Deletion or silencing of miR-15a/16-1 cluster is found in several blood disorders in humans [26,27,28]. Deletion of miR-15a/16-1 cluster results in blood disorders in mice confirming the causative role of miR-15a/16-1 in human diseases and highlighting the role of miRNA cluster in functional regulation of blood cells [29,30,31]. The physiological role of miR-15a/16-1 is, however, tissue-specific as endothelium-specific deletion of miR-15a/16-1 cluster improves brain function and blood–brain barrier structure after brain injury [21, 22]. These findings suggest that gain- and loss- of function of miR-15a used as a therapeutic target in a tissue-specific manner. In contrast to miR-15a, the expression level of miR-20b is low in healthy cells [32]. An increased expression of miR-20b was shown in tissue samples from several different types of cancers [33, 34].

In this work we have explored in detail the concentration that are needed to effectively achieve downregulation or overexpression of specific miRNAs. We showed that the effectiveness of miR-15a-5p inhibitors to downregulate the target miRNA levels varies with different chemistries. Our analysis shows that LNA miRNA inhibitors effectively knocked down their target miRNA when used at 30 nM following 24 h. In comparison, mirVana miRNA inhibitor modestly downregulated miR-15a-5p levels, even when administrated at a concentration as high as 100 nM, neither following longer incubation, nor using two consecutive transfections. In line with our findings, variable inhibition of miRNA levels was achieved using mirVana miRNA inhibitors [12]. The authors delivered miRNA inhibitors against miR-424-5p, miR-29a-3p and miR-16-5p to ECs with Lipofectamine RNAiMAX and used 90 nM of miRNA inhibitors which is close to the highest dose (100 nM) we tested in transfection experiments. Their results showed significant downregulation of all tested miRNAs, though they only achieved 50% downregulation of one of the miRNAs. MirVana miRNA inhibitors were recently used in a different study at 10 nM to silence miRNA expression in HEK293 cell line, where the targeted miRNA levels were analyzed at 48 h after transfection [24]. Another study reports transfection of HEK293T and DAOY cell lines with mirVana miRNA inhibitors using 200 pmol and analysis at 72 h after transfection [23]. While levels of target miRNAs after transfection experiments were not reported in these studies, it is possible that silencing with certain miRNA inhibitors are more efficient in cell lines compared to primary cell cultures.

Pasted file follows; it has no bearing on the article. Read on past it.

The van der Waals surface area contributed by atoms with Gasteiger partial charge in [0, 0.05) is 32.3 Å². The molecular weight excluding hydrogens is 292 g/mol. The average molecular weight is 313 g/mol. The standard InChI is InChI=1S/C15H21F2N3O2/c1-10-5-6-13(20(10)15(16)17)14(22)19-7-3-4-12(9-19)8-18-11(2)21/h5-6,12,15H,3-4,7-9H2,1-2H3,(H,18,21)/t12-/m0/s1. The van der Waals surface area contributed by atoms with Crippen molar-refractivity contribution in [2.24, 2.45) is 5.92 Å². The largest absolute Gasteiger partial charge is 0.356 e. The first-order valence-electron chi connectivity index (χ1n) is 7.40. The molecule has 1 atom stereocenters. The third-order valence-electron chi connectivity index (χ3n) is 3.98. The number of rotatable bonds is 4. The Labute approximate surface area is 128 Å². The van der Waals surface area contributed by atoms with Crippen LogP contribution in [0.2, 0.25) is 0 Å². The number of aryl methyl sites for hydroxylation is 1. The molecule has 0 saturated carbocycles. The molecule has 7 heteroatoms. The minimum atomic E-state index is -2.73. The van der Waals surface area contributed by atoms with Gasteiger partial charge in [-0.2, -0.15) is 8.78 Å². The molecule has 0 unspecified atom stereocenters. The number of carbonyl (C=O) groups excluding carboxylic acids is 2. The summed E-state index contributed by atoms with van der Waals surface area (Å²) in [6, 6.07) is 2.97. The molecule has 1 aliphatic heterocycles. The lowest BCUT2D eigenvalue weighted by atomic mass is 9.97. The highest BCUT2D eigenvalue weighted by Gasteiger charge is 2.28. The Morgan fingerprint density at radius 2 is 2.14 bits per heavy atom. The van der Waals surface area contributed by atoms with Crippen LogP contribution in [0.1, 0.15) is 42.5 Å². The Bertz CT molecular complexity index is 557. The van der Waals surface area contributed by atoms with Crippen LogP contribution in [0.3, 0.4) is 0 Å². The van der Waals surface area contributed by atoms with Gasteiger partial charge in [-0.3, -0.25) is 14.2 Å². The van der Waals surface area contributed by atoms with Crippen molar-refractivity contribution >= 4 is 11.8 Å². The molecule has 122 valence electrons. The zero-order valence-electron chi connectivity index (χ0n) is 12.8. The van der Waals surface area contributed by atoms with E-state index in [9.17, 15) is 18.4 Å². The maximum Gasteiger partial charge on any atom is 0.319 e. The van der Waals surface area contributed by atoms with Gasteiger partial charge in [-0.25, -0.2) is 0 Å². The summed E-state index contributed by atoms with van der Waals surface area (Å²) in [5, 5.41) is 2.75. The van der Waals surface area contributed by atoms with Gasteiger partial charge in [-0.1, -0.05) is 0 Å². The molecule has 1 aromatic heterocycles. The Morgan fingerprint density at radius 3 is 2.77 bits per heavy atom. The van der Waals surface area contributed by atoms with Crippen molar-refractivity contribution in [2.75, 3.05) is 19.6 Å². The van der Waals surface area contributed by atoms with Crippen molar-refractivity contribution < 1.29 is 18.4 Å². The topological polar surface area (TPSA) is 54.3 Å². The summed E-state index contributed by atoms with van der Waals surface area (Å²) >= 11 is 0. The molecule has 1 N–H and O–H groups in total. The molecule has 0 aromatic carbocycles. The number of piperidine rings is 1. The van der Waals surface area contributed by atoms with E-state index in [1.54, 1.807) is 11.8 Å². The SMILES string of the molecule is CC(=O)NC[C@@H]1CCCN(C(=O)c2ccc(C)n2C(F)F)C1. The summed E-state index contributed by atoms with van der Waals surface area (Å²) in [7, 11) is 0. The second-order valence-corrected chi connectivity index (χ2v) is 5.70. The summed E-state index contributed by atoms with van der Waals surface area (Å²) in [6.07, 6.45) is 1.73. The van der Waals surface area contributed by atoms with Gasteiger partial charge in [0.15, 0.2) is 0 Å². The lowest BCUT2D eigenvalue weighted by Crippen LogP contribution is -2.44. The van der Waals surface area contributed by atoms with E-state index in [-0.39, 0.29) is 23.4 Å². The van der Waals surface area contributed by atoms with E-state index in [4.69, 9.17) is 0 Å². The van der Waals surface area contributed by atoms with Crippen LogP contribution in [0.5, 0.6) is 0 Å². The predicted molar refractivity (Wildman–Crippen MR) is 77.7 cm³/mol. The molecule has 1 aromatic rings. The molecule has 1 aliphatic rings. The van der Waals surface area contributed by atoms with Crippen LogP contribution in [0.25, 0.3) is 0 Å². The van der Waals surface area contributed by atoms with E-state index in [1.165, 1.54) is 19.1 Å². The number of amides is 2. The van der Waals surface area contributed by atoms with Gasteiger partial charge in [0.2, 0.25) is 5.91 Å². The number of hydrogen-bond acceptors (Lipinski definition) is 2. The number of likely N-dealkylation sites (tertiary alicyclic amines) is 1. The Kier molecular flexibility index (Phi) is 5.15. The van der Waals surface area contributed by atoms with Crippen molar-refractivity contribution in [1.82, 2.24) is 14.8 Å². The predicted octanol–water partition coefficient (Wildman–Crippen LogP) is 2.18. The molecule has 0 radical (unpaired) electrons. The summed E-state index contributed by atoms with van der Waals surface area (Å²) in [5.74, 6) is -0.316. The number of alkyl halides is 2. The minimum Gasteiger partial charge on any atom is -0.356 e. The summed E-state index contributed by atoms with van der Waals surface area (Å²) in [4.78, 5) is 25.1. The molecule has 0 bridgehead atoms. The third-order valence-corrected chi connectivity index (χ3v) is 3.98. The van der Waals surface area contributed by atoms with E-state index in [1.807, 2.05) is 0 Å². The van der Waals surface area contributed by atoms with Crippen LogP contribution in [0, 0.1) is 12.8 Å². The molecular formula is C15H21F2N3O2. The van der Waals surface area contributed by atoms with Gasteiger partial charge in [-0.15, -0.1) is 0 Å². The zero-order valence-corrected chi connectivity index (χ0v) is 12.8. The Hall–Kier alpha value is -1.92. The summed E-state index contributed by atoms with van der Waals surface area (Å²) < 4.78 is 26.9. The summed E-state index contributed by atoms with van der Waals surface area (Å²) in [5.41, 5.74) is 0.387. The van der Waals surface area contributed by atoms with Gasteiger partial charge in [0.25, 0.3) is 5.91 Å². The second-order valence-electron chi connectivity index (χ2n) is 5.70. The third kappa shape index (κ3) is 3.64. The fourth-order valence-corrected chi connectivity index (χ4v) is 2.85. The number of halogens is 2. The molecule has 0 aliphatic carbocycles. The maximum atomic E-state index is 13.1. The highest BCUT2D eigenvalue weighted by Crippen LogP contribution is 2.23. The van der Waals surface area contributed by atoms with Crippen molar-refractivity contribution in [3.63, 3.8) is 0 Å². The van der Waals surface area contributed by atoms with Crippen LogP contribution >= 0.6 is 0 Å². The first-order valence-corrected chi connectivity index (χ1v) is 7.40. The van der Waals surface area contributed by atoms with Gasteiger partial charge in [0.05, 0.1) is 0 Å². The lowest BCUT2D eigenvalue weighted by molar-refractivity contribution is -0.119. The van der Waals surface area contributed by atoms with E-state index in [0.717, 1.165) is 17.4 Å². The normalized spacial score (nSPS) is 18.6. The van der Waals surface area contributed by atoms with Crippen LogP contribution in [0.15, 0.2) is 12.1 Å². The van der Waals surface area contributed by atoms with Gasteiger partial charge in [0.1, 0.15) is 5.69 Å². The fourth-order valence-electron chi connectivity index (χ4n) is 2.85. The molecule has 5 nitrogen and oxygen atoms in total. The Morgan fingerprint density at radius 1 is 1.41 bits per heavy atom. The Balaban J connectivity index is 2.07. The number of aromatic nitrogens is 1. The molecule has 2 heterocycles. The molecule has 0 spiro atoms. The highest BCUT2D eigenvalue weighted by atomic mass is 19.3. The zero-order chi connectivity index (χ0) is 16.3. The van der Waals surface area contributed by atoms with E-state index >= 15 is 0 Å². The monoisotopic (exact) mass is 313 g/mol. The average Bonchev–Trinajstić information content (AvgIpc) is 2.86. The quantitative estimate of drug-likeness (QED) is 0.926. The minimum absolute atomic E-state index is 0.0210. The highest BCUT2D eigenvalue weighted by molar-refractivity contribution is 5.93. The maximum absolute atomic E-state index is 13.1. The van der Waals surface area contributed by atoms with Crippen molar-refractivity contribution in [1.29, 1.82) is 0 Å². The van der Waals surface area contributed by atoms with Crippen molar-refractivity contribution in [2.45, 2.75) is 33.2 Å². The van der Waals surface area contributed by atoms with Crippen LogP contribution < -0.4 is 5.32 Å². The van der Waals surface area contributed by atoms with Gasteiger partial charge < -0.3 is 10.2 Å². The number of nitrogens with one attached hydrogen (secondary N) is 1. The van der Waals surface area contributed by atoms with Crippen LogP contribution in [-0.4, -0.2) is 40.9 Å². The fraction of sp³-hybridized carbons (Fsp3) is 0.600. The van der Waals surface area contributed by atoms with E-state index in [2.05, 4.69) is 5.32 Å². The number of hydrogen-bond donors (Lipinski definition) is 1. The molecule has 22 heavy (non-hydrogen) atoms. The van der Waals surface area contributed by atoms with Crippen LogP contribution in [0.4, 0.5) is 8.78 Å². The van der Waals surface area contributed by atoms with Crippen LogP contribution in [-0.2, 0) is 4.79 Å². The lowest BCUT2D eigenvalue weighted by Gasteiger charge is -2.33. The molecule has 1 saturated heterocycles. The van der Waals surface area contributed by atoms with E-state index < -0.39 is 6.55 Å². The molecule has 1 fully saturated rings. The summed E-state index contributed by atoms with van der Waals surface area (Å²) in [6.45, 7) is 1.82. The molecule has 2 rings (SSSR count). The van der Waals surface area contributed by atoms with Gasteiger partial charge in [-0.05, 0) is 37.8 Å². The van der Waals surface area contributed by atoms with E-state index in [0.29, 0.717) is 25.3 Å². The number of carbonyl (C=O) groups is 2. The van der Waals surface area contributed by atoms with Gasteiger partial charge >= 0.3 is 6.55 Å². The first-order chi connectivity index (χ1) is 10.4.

Efficiency, safety, and cost-effectiveness should be considered before determining the most suitable strategy for inhibition or overexpression of miRNAs in functional studies or therapeutic approaches. Chemically modified synthetic miRNA inhibitors and mimics are among the approaches that were developed to control miRNA expression. While high production costs might limit their use [35], synthetic miRNA inhibitors and mimics are readily available to use in experimental settings. Transfection conditions and concentrations, however, may need to be adjusted according to the target cellular system. Vector-based systems to inhibit or overexpress target miRNAs were developed as alternative approaches to synthetic oligonucleotides [36, 37]. MiRNA sponges, which are plasmid DNA-encoded miRNA inhibitors, contain multiple tandem miRNA binding sites to competitively inhibit miRNA function [37, 38]. Alternatively, miRNA or anti-miRNA sequences can be inserted into plasmid vectors and delivered to cells to modify miRNA expression. Such vector-based miRNA inhibitors or mimics can provide efficient, sustained, and inducible expression in controlling target miRNAs. However, efficient delivery and strong expression of plasmid DNA vectors in primary cells and tissues are usually achieved by inserting these vectors into viral expression systems [25, 38]. Production of high-titer virus particles and maintenance of a cell culture laboratory in accordance with biosafety regulations might decrease cost-effectiveness of this strategy. Moreover, random genetic integration of viral vectors, e.g., lentiviral expression systems, may result in insertional mutagenesis in target cells.

Cellular delivery strategy is one of the most important factors affecting clinical success of oligonucleotide therapeutics. One of these delivery methods is intracellular delivery of antisense oligonucleotides in the absence of a lipid-based carrier or molecular conjugation to silence gene expression (39). Oligonucleotides were modified chemically (e.g., LNA substitution and phosphorothioate modification) to increase their nuclease resistance and gene silencing efficiency [40]. This method, which is termed gymnosis, was shown as an efficient way to silence gene expression in cell lines using antisense oligonucleotides [39, 40]. Nevertheless, the efficiency of gymnosis in delivery of miRNA inhibitors or mimics to human primary cells has not been reported previously. Here, we compared the performance of LNA miR-15a-5p inhibitors with two different chemical structures in the absence of a lipid-based carrier. LNA-PS miRNA inhibitor efficiently downregulated the endogenous levels of miR-15a-5p, achieving over 95% downregulation when used at 100 nM in ECs and 30 nM in primary monocytes. Such unassisted delivery of an LNA miR-155 inhibitor was previously tested in low-grade lymphoma cell lines [41]. The authors used a high concentration of the inhibitor (25 µM) in comparison to concentrations that were examined in this work to attain an efficient inhibition of the respective miRNA. It should be noted, however, that the authors used an LNA-PE miRNA inhibitor, which we found to be less effective. In our hands, 600 nM of LNA-PE inhibitor showed a modest efficiency when delivered to primary ECs and monocytes without the assistance of a lipid-based carrier. It is important to note that although unassisted delivery of LNA-PS miR-15a-5p inhibitor to both ECs and monocyte was highly efficient, it may require longer transfection time, as gymnosis requires physiological uptake of the oligonucleotides by the cells.